The HP Chromebook 14, with its 14-inch screen, 1.4-GHz Intel Celeron 2955U processor with 2GB of RAM and 16GB SSD, is a capable companion. It offers an inexpensive means of computing well in virtually any Wi-Fi environment. However, the Chrome OS isn’t for everyone. Costing $299, you can turn a Chromebook into an inexpensive PC running Linux.
Last year, the Sioux Falls, South Dakota school district in the U.S. purchased a fleet of Chromebooks--portable computers runnng Google's Chrome OS--for use by students, and now, a year later, school district officials are out with a review of the experience. Specifically, the Sioux Falls School District spent over $4.5 million on Chromebooks to arm students in third through twelfth grades with, and the School Board is heralding the program's success.
With Father's Day right around the corner, some dads out there might be requesting a new Chromebook. Chromebooks, which run Google's Chrome OS, have quietly become quite popular among notebook buyers. As of this writing, Chromebooks are among the top 20 most popular computers available on Amazon, and sales continue to grow steadily. Although the devices got off to a slow start, Google has found a way to attract customers. With that in mind it might be a good time to revisit Chromebooks' operating system, Chrome OS, and talk about key features that make the Chromebook so attractive. While users were uncertain at first about the concept of using a Web-based operating system, Chrome OS morphed into something far more usable and appealing to the average computer user since it was first released in 2009. Not only are computer users more comfortable with accessing cloud applications and storing their data in the cloud, but Google has added a number of features that make it convenient to use Chrome OS productively. This eWEEK slide show will cover the factors that made this platform appealing to notebook PC users.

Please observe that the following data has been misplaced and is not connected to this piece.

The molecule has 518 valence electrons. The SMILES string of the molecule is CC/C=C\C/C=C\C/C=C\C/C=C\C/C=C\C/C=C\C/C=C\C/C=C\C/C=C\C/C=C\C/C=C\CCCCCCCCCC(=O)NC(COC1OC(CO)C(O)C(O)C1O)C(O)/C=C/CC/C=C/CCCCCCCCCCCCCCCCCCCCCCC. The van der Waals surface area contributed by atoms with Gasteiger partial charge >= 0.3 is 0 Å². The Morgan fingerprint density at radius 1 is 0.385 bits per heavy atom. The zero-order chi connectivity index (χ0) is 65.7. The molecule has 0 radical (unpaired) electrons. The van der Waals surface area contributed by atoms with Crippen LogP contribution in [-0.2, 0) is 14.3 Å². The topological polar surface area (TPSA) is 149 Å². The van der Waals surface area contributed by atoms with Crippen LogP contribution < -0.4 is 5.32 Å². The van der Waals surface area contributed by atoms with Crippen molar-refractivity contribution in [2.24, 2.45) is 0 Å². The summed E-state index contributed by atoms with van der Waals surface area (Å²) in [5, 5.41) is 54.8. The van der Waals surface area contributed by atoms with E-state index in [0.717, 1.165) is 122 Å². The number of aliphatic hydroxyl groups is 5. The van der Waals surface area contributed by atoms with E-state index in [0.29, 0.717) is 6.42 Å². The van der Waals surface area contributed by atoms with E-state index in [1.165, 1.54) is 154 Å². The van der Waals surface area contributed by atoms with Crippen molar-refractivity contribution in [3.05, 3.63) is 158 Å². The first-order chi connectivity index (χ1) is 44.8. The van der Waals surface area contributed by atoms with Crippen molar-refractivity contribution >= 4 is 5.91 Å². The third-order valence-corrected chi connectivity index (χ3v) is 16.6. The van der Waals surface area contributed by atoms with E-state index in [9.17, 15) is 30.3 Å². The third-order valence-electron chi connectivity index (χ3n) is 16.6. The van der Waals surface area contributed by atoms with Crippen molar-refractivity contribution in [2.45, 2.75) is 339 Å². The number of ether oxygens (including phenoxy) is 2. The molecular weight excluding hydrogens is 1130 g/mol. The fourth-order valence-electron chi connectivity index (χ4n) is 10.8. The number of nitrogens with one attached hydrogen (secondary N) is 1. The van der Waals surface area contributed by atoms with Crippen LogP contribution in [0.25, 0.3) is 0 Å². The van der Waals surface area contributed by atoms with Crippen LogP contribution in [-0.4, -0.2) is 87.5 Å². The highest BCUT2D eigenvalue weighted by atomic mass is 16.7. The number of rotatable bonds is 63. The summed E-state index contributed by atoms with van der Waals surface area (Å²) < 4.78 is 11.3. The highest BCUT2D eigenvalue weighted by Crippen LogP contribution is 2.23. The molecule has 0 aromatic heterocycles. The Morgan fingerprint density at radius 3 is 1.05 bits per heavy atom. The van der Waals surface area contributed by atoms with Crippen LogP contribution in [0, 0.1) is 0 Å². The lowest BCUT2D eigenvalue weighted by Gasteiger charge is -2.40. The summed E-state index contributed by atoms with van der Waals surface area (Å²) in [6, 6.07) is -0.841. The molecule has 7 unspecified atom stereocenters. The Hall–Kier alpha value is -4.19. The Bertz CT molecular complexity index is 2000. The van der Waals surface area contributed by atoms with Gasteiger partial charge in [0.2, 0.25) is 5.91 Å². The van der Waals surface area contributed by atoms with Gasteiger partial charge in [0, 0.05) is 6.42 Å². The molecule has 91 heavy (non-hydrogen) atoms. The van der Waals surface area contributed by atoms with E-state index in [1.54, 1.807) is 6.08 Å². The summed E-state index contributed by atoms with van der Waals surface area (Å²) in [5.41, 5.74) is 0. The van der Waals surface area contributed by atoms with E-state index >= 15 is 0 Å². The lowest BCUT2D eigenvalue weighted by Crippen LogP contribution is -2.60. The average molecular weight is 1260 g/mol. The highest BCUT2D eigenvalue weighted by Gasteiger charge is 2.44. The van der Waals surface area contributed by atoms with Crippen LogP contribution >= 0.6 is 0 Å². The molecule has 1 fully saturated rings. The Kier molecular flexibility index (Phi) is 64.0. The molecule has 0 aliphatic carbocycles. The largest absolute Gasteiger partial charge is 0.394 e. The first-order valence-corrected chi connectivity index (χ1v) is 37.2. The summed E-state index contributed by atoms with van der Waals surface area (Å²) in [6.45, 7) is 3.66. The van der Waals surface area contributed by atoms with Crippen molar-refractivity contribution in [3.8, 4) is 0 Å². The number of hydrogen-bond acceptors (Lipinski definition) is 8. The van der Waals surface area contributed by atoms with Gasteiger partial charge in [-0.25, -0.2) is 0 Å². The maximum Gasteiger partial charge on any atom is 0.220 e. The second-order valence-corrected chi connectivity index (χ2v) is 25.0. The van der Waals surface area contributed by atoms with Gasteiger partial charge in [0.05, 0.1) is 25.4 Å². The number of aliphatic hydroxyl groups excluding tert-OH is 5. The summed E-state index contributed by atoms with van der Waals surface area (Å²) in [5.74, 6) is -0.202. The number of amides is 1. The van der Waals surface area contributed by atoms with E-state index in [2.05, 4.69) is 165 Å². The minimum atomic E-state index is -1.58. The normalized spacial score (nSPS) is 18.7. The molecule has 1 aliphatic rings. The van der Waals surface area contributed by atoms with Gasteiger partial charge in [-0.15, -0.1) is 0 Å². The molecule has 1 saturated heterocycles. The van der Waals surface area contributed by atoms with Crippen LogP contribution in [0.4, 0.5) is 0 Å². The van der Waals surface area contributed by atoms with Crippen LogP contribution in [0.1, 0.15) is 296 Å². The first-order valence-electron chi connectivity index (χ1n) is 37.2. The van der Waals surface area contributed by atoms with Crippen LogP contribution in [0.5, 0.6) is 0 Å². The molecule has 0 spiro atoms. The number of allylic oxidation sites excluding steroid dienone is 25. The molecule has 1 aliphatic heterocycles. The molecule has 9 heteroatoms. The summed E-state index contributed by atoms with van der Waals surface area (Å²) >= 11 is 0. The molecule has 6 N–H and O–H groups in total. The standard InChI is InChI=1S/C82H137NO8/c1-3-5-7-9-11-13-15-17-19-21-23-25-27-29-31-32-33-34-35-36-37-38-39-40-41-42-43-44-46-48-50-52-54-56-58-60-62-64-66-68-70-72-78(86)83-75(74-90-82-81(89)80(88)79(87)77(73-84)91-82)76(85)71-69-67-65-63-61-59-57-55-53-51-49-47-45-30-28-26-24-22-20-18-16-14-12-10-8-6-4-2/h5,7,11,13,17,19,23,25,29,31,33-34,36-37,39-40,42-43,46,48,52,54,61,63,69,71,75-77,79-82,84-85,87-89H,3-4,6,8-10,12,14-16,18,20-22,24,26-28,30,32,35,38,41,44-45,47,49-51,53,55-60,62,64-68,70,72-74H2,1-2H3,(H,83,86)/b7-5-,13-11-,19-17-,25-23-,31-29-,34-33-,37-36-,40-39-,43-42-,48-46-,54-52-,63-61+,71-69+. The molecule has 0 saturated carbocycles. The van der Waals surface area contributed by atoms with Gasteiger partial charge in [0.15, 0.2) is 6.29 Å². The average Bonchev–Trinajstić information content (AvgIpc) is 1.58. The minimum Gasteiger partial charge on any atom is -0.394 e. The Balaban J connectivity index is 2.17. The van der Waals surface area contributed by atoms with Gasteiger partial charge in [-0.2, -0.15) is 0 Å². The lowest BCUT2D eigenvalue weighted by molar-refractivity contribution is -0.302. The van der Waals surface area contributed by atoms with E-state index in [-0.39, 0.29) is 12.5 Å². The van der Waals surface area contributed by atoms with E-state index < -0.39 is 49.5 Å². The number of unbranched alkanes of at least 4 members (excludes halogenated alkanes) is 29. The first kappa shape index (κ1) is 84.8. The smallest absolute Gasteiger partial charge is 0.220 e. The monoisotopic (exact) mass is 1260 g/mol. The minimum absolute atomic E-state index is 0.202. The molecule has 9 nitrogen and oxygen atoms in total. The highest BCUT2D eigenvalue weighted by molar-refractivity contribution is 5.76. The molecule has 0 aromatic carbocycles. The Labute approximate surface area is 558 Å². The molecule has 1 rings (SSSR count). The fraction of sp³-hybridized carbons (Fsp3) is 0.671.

ADI technology analyst Tyler White speculated that two underlying market forces are boosting Google's numbers. “First, device defaults matter,” White said. “Internet Explorer leverages its Windows OS dominance to gain share as the default Web browser for the majority of people online. Today mobile OS is more important, giving Google and Apple a leg up with default status on Android and iOS.”
Google Chrome, a browser built on the Blink layout engine that aims to be minimalistic and versatile at the same time, has just received another update for the 36 Beta branch of the software.
The Google developers have launched a new version of their Chrome browser, but this is not the stable branch, which means that you shouldn't rush to replace your current one. There still are a number of stability problems, but the development is progressing quite nicely.
When Google launched Chrome OS, it touted it as a nearly entirely cloud-centric operating system. In fact, it wasn't designed to store data or applications locally at all, or do anything local, really.
Since then, Google has wisely hedged that bet, and it is doing so in a big way as it finally gives Chromebook users a way to watch Google Play Movies and TV offline. Google announced offline viewing last month and new Chromebooks are indeed pulling the feat off via a new app for Chrome OS.